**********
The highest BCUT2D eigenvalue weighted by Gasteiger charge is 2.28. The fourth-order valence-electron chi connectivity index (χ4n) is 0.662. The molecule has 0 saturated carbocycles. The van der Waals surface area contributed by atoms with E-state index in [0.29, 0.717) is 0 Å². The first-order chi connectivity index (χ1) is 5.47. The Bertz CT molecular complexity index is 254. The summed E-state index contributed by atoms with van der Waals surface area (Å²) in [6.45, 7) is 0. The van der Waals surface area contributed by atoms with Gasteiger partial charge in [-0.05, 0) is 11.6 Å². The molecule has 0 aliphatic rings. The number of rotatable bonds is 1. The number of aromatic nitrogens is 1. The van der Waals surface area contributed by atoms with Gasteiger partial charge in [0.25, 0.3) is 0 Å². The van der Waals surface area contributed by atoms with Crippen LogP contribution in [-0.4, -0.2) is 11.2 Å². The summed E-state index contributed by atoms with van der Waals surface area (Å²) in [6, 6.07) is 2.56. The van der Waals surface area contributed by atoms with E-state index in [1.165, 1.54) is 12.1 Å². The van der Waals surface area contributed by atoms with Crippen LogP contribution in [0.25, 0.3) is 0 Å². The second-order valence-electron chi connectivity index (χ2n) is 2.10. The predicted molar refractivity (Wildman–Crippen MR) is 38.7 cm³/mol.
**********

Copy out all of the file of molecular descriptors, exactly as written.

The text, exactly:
The highest BCUT2D eigenvalue weighted by Gasteiger charge is 2.28. The fourth-order valence-electron chi connectivity index (χ4n) is 0.662. The molecule has 0 saturated carbocycles. The van der Waals surface area contributed by atoms with E-state index in [0.29, 0.717) is 0 Å². The first-order chi connectivity index (χ1) is 5.47. The Bertz CT molecular complexity index is 254. The summed E-state index contributed by atoms with van der Waals surface area (Å²) in [6.45, 7) is 0. The van der Waals surface area contributed by atoms with Gasteiger partial charge in [-0.05, 0) is 11.6 Å². The molecule has 0 aliphatic rings. The number of rotatable bonds is 1. The number of aromatic nitrogens is 1. The van der Waals surface area contributed by atoms with Gasteiger partial charge in [0.25, 0.3) is 0 Å². The van der Waals surface area contributed by atoms with Crippen LogP contribution in [-0.4, -0.2) is 11.2 Å². The summed E-state index contributed by atoms with van der Waals surface area (Å²) in [6, 6.07) is 2.56. The van der Waals surface area contributed by atoms with E-state index in [1.165, 1.54) is 12.1 Å². The van der Waals surface area contributed by atoms with Crippen LogP contribution in [0.25, 0.3) is 0 Å². The second-order valence-electron chi connectivity index (χ2n) is 2.10. The predicted molar refractivity (Wildman–Crippen MR) is 38.7 cm³/mol.